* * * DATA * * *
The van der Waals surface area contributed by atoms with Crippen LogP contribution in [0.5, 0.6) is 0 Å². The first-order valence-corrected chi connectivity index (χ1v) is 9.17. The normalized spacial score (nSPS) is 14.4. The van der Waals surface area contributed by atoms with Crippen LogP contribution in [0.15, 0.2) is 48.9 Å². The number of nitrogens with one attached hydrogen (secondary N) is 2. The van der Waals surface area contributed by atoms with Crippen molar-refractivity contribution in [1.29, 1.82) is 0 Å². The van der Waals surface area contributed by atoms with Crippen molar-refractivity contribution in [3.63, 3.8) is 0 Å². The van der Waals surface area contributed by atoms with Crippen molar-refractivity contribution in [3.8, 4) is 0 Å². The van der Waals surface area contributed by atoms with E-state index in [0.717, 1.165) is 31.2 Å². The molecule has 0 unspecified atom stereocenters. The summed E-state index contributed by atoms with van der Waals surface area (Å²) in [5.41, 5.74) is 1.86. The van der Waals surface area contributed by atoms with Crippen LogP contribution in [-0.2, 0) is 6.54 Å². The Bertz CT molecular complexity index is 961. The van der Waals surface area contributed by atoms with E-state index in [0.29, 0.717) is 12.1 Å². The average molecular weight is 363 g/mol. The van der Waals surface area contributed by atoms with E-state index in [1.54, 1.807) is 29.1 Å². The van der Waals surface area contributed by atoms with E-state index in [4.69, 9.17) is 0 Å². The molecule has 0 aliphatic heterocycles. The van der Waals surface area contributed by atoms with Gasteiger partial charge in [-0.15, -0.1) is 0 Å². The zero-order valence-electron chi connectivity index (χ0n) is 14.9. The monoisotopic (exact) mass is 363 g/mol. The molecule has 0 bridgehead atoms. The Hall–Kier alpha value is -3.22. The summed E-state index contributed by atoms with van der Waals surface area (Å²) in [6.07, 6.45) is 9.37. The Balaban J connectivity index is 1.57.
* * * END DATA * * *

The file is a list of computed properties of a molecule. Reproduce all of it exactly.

The van der Waals surface area contributed by atoms with Crippen LogP contribution in [0.5, 0.6) is 0 Å². The first-order valence-corrected chi connectivity index (χ1v) is 9.17. The normalized spacial score (nSPS) is 14.4. The van der Waals surface area contributed by atoms with Crippen LogP contribution in [0.15, 0.2) is 48.9 Å². The number of nitrogens with one attached hydrogen (secondary N) is 2. The van der Waals surface area contributed by atoms with Crippen molar-refractivity contribution in [1.29, 1.82) is 0 Å². The van der Waals surface area contributed by atoms with Crippen molar-refractivity contribution in [3.63, 3.8) is 0 Å². The van der Waals surface area contributed by atoms with Crippen molar-refractivity contribution in [3.8, 4) is 0 Å². The van der Waals surface area contributed by atoms with E-state index in [0.717, 1.165) is 31.2 Å². The molecule has 0 unspecified atom stereocenters. The summed E-state index contributed by atoms with van der Waals surface area (Å²) in [5.41, 5.74) is 1.86. The van der Waals surface area contributed by atoms with Crippen LogP contribution in [-0.2, 0) is 6.54 Å². The Bertz CT molecular complexity index is 961. The van der Waals surface area contributed by atoms with E-state index in [0.29, 0.717) is 12.1 Å². The average molecular weight is 363 g/mol. The van der Waals surface area contributed by atoms with E-state index in [1.54, 1.807) is 29.1 Å². The van der Waals surface area contributed by atoms with E-state index in [4.69, 9.17) is 0 Å². The molecule has 0 aliphatic heterocycles. The van der Waals surface area contributed by atoms with Gasteiger partial charge in [-0.15, -0.1) is 0 Å². The zero-order valence-electron chi connectivity index (χ0n) is 14.9. The monoisotopic (exact) mass is 363 g/mol. The molecule has 0 bridgehead atoms. The Hall–Kier alpha value is -3.22. The summed E-state index contributed by atoms with van der Waals surface area (Å²) in [6.07, 6.45) is 9.37. The Balaban J connectivity index is 1.57.